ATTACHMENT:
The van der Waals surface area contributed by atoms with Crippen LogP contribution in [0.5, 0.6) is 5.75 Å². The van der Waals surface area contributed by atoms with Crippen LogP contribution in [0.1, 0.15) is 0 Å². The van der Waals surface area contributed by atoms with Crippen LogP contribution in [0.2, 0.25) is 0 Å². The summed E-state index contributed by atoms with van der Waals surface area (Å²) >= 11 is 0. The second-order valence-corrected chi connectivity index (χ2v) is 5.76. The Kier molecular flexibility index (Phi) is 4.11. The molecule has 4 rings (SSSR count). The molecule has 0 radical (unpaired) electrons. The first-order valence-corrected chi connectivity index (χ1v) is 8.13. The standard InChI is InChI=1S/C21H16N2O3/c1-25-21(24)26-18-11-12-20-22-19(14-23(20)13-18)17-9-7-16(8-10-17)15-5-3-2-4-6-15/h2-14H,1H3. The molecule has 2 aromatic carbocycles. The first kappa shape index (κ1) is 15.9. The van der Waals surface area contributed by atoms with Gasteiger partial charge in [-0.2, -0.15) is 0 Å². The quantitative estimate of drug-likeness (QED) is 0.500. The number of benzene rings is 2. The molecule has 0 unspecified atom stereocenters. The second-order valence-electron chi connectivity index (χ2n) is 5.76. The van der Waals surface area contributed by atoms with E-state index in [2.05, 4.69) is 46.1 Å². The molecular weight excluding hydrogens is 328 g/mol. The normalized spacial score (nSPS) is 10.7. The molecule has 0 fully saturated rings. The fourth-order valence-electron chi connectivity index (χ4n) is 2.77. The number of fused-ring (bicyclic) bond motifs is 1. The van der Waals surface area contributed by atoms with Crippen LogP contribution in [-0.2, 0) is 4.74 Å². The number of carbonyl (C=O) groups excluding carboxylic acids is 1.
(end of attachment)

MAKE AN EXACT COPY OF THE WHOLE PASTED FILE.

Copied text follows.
The van der Waals surface area contributed by atoms with Crippen LogP contribution in [0.5, 0.6) is 5.75 Å². The van der Waals surface area contributed by atoms with Crippen LogP contribution in [0.1, 0.15) is 0 Å². The van der Waals surface area contributed by atoms with Crippen LogP contribution in [0.2, 0.25) is 0 Å². The summed E-state index contributed by atoms with van der Waals surface area (Å²) >= 11 is 0. The second-order valence-corrected chi connectivity index (χ2v) is 5.76. The Kier molecular flexibility index (Phi) is 4.11. The molecule has 4 rings (SSSR count). The molecule has 0 radical (unpaired) electrons. The first-order valence-corrected chi connectivity index (χ1v) is 8.13. The standard InChI is InChI=1S/C21H16N2O3/c1-25-21(24)26-18-11-12-20-22-19(14-23(20)13-18)17-9-7-16(8-10-17)15-5-3-2-4-6-15/h2-14H,1H3. The molecule has 2 aromatic carbocycles. The first kappa shape index (κ1) is 15.9. The van der Waals surface area contributed by atoms with Gasteiger partial charge in [-0.2, -0.15) is 0 Å². The quantitative estimate of drug-likeness (QED) is 0.500. The number of benzene rings is 2. The molecule has 0 unspecified atom stereocenters. The second-order valence-electron chi connectivity index (χ2n) is 5.76. The van der Waals surface area contributed by atoms with E-state index in [2.05, 4.69) is 46.1 Å². The molecular weight excluding hydrogens is 328 g/mol. The normalized spacial score (nSPS) is 10.7. The molecule has 0 fully saturated rings. The fourth-order valence-electron chi connectivity index (χ4n) is 2.77. The number of fused-ring (bicyclic) bond motifs is 1. The van der Waals surface area contributed by atoms with Crippen LogP contribution in [-0.2, 0) is 4.74 Å². The number of carbonyl (C=O) groups excluding carboxylic acids is 1.